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National Audit Office report: Ministry of Defence: Resource Accounts 2001-2002

Ministry of Defence: Resource Accounts 2001-2002

"Although I have qualified my opinion on the Ministry of Defence's 2001-02 Resource Accounts, this represents a significant improvement from last year. The MOD has successfully cleared two of the four substantive issues which were the basis for the qualification of my opinion on the 2000-01 Accounts and is progressing the remaining issues as fast as it can."

"Although I have qualified my opinion on the Ministry of Defence's 2001-02 Resource Accounts, this represents a significant improvement from last year. The MOD has successfully cleared two of the four substantive issues which were the basis for the qualification of my opinion on the 2000-01 Accounts and is progressing the remaining issues as fast as it can."

Sir John

 

Sir John Bourn, Head of the National Audit Office, reported to Parliament today that although he had qualified his audit opinion on whether the Ministry of Defence’s Resource Accounts for 2001-02 presented a true and fair view, the Department had made significant improvements since 2000-01. And he reported that the Department continues to make good progress.

The Ministry of Defence undertakes a wide range of complex functions and holds a vast portfolio of assets. Therefore the change to resource accounting has presented the Department with a number of challenges. At the outset, the Department recognised that much needed to be done and has made great efforts to improve the quality of its financial accounting information.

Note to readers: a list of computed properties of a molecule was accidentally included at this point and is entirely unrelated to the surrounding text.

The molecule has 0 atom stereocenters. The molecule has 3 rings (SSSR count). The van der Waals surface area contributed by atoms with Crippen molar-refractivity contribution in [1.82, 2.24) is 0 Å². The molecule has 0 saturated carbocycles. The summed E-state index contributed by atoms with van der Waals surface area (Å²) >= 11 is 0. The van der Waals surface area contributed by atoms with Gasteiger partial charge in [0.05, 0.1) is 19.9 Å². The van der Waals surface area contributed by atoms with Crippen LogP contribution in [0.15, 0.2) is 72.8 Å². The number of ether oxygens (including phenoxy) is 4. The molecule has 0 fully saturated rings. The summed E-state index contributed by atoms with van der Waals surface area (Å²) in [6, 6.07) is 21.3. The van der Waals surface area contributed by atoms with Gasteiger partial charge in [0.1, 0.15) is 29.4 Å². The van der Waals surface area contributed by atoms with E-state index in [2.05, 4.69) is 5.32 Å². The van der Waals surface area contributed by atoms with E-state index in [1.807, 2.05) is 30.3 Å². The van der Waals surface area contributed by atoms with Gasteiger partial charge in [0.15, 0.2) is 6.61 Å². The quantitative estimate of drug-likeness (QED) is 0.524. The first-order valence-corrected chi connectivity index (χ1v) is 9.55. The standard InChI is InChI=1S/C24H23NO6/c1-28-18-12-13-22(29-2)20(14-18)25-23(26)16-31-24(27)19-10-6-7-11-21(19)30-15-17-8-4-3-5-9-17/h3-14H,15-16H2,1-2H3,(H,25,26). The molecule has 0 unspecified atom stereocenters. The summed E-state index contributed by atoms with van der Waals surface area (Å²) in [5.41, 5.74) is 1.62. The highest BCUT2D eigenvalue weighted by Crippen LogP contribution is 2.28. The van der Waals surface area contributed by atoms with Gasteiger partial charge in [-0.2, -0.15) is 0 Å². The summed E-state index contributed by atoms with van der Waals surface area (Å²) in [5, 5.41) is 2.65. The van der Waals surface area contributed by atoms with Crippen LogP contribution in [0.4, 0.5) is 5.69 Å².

During 2001-02 the Department’s progress was such that two of the issues which Sir John had reported on in the previous year no longer contributed to the audit qualification. These issues related to the calculation of stock provisions and the accounting for major refits and overhauls of ships, submarines and aircraft.

There are continuing problems with data from the MOD’s logistics management systems. The Department has many old information systems which although adequate for the purposes they were designed for are not suited in all respects to producing accruals based information. As a consequence, Sir John was unable to confirm the accuracy of some £340m adjustments to values of certain RAF stock and fixed assets and was unable to confirm stock consumption and depreciation charges in respect of the MOD’s assets held by industry.

Sir John’s Report also notes that although the MOD has remained well within its voted cash requirement of £26 billion, it has breached its approved Parliamentary provision for resource consumption by some £600m in non-cash expenditure. This is owing to reductions in the value of some of its assets for a variety of reasons, such as the decision to withdraw Sea Harrier aircraft by 2006. This technical breach of Parliamentary financial control is another reason for Sir John qualifying his opinion on the Accounts.

 

Publication details:

ISBN: 0102919534 [Buy a hard copy of this report from TSO]

HC: 47 2002-2003

Published date: November 21, 2002